Or if you're really just interested in prediction, Hastie and Tibshirani is wonderful of course.
For ML Hastie and Tibshirani ISLR is very good but is more for applications of machine learning: classification, regression and prediction.
A while back I had to teach myself Fisher matrices and the Cramér–Rao bound to solve a problem I was working on. I quickly found that 90% of statistics textbooks and lecture notes on this subject are completely useless for people like me who want to arrive at a number, not some abstract expression involving angle brackets or measures or E[...] or whatever.
The Wikipedia article on Fisher information  is one such example of a resource that is full of useless formal crap that crowds out an explanation for real people about how to use this statistical tool. This book appears to be of the same ilk. (Also, this book apparently does not discuss the Cramér–Rao bound. Ironic given the book's title.)
If anyone is curious, the single best explanation of the Fisher matrix and the Cramér–Rao bound that I have found is tucked away in an appendix of the Report of the Dark Energy Task Force . In one page they manage to concisely and clearly explain where the Fisher matrix comes from, how to compute it, and how to apply the Cramér–Rao bound.
I cannot tell you how frustrating this was for me. I wanted just the meat: the core mathematical concepts on which statistical models and inferences are built. Don't tell me a folksy story about gathering soil samples, show me the tools and what they can do, both their power and their limitations. I can think for myself about how to apply those concepts.
I loved this book for being exceptionally clear and terse. I was hooked from the first sentence: "Probability is a mathematical language for quantifying uncertainty." That one sentence makes the concept clear in a way that the entire chapter on probability from "Statistics in a Nutshell" (http://www.amazon.com/Statistics-Nutshell-Sarah-Boslaugh/dp/...) did not.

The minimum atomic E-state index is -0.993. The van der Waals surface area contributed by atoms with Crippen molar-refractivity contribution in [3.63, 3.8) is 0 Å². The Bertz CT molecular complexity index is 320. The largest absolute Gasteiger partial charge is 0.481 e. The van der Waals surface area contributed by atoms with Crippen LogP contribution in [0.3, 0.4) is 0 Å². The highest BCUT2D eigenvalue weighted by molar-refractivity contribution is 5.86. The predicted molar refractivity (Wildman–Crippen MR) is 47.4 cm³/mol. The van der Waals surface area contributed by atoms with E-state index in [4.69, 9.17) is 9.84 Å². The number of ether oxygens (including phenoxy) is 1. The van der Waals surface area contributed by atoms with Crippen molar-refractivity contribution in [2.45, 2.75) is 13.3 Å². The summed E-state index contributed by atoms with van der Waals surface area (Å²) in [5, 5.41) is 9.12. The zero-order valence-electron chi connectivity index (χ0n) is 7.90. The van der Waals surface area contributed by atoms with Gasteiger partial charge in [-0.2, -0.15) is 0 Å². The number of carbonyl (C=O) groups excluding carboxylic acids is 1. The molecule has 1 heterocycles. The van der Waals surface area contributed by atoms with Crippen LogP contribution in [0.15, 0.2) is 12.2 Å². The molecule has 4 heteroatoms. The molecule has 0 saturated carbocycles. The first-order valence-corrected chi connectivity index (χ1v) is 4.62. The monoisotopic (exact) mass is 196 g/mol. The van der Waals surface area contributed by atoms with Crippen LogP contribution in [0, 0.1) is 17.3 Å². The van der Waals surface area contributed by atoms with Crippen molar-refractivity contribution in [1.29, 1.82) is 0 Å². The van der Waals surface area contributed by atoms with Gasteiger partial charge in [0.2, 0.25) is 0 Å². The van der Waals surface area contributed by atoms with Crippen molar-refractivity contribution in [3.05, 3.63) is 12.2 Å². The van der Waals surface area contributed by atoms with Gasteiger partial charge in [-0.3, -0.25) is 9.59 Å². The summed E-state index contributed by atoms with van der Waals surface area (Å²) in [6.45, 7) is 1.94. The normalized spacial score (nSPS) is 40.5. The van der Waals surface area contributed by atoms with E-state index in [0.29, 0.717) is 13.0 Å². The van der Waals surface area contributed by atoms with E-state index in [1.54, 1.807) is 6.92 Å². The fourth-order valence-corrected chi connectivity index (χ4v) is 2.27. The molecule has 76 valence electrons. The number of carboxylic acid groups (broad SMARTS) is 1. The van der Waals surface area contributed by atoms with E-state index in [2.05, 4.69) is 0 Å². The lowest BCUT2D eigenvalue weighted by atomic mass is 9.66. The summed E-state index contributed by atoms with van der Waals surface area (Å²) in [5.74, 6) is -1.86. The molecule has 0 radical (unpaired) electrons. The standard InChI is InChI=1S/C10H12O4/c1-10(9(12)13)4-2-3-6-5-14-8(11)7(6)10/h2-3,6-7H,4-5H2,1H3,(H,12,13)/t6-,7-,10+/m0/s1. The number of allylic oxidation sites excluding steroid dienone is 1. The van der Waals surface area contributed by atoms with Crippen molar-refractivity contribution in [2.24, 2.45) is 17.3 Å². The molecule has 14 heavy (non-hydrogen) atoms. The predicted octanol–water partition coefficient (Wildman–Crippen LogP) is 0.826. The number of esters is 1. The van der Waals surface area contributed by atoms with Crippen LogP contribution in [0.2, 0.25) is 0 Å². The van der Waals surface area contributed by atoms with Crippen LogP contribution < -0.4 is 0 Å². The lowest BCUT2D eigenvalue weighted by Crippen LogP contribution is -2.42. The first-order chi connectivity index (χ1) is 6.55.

I'm not someone who thrives on theorems and proofs, I thrive on concepts. And I found this book dense with clear explanations of the key concepts.
I don't have the book here at work so I can't quote the book's introduction, but in some sense the title is meant to be literal. It's an attempt to cram an entire 4-year undergraduate statistics program into a single book, and in my opinion it's mostly successful. This book is is my go-to reference for those "Ahhhh, I remember hearing about [insert statistical test here] back in college, what was it again?" moments.
Edit: Please stop the down votes, just an electrical engineer here, with one basic course in Probability and Stat. :)
Another way of thinking about it (described in Wasserman's book) is that statistics is the inverse problem of probability.
Probability theory asks: given a process, what does its data look like? Statistics asks: given data, what process might have generated it?
Excellent summary, thank you.
Making inferences and predictions from data, in the presence of uncertainty.
Analysis of the properties of procedures for doing the above.
If you want examples that avoid the feel of just "curve fitting" (assume you mean something like "inferring parameters given noisy observations of them") -- maybe look at models involving latent variables. Bayesian statistics has quite a few interesting examples.
Probability is at the heart of the project: frequencies that summarize reoccurring data. Instead of storing a reoccurring pattern multiple times, we just store it once and record how often it has occurred.
Basically, you count things and compare that to how many things you think you should have counted given your assumptions.
I think you can agree now that your original observation of statistics as "glorified curve fitting" as a bit naive.
On the basic materials level, density functional theory is the current gold standard, and it's extremely statistics heavy.
At the systems and architecture levels, you may be right, though.
Some links to problem set solutions there